Debates about stem cell research, suspicion of climate change, and the place of evolutionary biology are only a few of the issues that underscore the complicated relationship between science and politics. “Governing Science” will offer a rare opportunity to hear figures such as Freeman Dyson discuss these issues. The full program is available online at http://web.princeton.edu/sites/jmadison/calendar/documents/2012 0413-14 Public Schedule – Governing Science .pdf
Sponsored by the James Madison Program in American Ideals and Institutions, the Law Lecture Fund, the Keller Center for Innovation in Engineering Education, and the University Center for Human Values. 609-258-7104. Lewis Library 120.
Tuesday, April 17, 8 p.m. “The Life Of An Idea: Investigating Belonging, Appropriating and Adapting in the Context of Time” (The Toni Morrison Lectures, Part I).
The Toni Morrison Lectures are an annual series of three lectures. This year’s speaker will be the celebrated dancer and Tony Award-winning choreographer, Bill T. Jones. In addition to garnering Tony Awards in 2007 and 2010 for “Spring Awakening” and “FELA!”, Jones has been awarded the MacArthur “Genius” Award, earned Kennedy Center Honors, and been named “An Irreplaceable Dance Treasure” by the Dance Heritage Coalition. Jones will take his audience on a journey through the creative process of the artist, from the origins of creativity to the process of how an artist’s work changes over time. Jones will also chronicle the constant struggle for relevance and the inspiration necessary to sustain.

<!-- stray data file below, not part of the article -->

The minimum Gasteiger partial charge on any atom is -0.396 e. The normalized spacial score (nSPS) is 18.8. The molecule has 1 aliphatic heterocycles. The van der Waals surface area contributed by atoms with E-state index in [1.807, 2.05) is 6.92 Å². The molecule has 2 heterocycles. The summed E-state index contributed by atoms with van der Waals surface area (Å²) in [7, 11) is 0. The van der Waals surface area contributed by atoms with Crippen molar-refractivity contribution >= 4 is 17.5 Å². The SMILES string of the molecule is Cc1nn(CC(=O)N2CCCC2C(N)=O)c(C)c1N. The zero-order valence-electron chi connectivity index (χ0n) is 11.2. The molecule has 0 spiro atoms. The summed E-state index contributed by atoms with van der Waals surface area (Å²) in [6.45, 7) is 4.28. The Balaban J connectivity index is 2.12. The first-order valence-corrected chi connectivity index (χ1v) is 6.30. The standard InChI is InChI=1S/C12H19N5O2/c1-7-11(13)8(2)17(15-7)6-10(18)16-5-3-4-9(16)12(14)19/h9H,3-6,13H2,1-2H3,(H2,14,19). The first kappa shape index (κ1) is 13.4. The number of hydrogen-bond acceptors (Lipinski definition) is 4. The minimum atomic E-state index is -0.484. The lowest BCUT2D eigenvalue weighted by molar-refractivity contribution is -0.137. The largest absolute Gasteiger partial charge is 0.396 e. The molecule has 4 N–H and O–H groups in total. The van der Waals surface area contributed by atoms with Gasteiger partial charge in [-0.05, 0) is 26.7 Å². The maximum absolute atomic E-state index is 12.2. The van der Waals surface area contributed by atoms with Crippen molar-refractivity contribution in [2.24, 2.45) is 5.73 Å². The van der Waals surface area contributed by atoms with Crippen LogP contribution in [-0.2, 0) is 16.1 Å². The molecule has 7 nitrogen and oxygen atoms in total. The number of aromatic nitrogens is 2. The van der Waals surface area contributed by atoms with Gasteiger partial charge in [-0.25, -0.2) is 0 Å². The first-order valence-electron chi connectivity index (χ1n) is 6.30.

In this first installment, April 17’s “Past Time,” Jones will not only share his own experience as a budding artist, but will reflect on where the practice of dance stands today. This offers a rare opportunity to hear a leading figure in the arts community on his own work and on the history and future of one of our most popular art forms.
Sponsored by the Center for African American Studies. 609-258-4270. Richardson Auditorium, Alexander Hall.
Thursday, April 5, 8 p.m. “The Mathematics of Change: A Comic Monologue About Failure at Princeton,” a lecture by Josh Kornbluth. Kornbluth recounts his experiences as a Princeton freshman caught between fantasies of impossible success and the (very real) threat of failure. McCosh 50.
Wednesday, April 11, 8 p.m. Jazz Vespers: Having its origins in a collaboration over Duke Ellington’s Sacred Concerts, the Vespers service brings together poetry, music, and meditation. Music will be provided by the Chapel Choir and the Jazz Vespers Ensemble. This service is non denominational and provides a musical mid-week pause. Princeton University Chapel.
Saturday, April 14, 10 a.m. to 3 p.m. Princyclopedia. At this year’s Robin Hood-themed event you can meet live falcons, sample mead, and design your own illuminated manuscript. Dillon Gym.